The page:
By Melanie Donofro, DVM
Imagine a busy day Christmas shopping from store to store, or attending a favorite sporting event and having to park a long way from the venue. Once home, the first thing one tends to do is listen to their feet saying, "Take off these shoes!" Can you imagine what a sled dog's feet must say every time they get to a checkpoint?
Sometimes, if the sled dogs are wearing booties to protect their feet from the ice and snow, one can observe them lying in the straw, nibbling away at the Velcro bindings to remove their booties. That is why when a dog team arrives at a checkpoint, one of the very first things a musher does is remove his sled dogs' booties.
Sled dog veterinarians and mushers pay close attention to the dog teams' foot care. What are they looking for when they inspect each dog's feet for several minutes? At every mandatory checkpoint, the veterinarians spend considerable time checking each toe and joint for any soreness; toenails for damage that may need to be addressed; pads on the soles of the feet for any blisters; areas where the booties may have rubbed under the dewclaw and caused soreness; and finally, the webbing between the feet for swelling, redness, or cracks that can occur on a wet trail.
If the musher and veterinarian monitor the team's feet carefully and use preventive procedures, the dogs will finish the race with feet that are in as good or better condition than when they started the race. Proper foot care can heal a dog's sore feet from one checkpoint to the next.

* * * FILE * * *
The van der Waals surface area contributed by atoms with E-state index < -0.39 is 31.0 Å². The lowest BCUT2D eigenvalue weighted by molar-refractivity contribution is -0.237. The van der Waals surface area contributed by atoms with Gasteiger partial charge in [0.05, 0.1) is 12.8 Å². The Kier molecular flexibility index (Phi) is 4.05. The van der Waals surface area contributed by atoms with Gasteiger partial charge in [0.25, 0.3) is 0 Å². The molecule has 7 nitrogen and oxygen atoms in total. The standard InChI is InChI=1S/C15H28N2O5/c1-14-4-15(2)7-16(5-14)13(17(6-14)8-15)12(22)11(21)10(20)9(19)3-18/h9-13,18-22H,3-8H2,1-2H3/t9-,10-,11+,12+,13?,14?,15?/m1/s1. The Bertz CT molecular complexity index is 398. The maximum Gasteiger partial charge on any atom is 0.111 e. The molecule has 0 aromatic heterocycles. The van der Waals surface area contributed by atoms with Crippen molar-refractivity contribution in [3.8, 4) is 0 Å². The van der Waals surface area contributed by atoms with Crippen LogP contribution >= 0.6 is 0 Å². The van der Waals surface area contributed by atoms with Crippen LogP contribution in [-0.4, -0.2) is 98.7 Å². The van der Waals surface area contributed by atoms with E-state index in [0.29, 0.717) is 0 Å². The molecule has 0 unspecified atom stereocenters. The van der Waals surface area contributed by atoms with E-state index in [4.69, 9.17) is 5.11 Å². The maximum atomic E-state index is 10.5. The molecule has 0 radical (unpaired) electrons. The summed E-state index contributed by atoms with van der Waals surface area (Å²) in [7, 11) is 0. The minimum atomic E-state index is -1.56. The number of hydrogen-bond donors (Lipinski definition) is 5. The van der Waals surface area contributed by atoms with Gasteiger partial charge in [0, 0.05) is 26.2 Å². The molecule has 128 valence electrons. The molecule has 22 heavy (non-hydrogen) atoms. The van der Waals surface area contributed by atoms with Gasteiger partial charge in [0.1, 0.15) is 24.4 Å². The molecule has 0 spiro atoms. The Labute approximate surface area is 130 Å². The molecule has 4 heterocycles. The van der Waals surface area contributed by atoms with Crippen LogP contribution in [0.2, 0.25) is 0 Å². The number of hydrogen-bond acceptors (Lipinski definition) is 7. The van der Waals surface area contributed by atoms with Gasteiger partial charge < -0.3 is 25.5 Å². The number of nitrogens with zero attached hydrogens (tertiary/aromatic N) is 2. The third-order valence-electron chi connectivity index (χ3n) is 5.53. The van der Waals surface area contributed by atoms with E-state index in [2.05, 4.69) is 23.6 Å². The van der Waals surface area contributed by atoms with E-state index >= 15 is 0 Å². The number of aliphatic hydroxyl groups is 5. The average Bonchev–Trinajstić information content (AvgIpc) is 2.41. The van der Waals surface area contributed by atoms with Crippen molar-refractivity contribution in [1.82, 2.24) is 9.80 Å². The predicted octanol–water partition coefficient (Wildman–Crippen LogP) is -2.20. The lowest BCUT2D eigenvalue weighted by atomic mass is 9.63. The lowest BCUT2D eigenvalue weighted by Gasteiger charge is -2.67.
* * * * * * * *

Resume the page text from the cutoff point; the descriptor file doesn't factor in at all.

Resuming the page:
Good dog mushers will take the time to massage different ointments into the dogs' feet after every run. This allows the healing effects of the salves to reverse the problems that occurred while running. There are various products formulated for different foot conditions. Some foot ointments keep the foot dry, some have antibiotics to prevent infection, and others contain herbals to decrease swelling. Mushers also put booties on their dogs' feet when there is cold, sharp snow or wet snow that will pack between the toes. This prevents "snowballs" from building up and causing a bruise between the dogs' toes. The booties also protect the pads from wear and tear on icy trails.
When I began working with sled dogs long ago, I thought they looked very fashionable in their matching harnesses and booties. It didn't long for me to learn that booties and good foot care play a vital role in keeping a team sound and healthy enough to run a 1000 miles. "No feet, no dog!"
Dr. Donofro has been a Yukon Quest trail veterinarian five times. Her experience also includes serving as a trail veterinarian for the Iditarod, Can-Am Crown, and Great Trail Sled Dog Races, and she has worked with racing greyhounds. She owns a small animal hospital in Florida, where she practices traditional veterinary medicine in conjunction with acupuncture, traditional chinese medicine, physical therapy, and spinal manipulation. In addition to her practice, she is active with Auburn University and the Florida Board of Veterinary Medicine.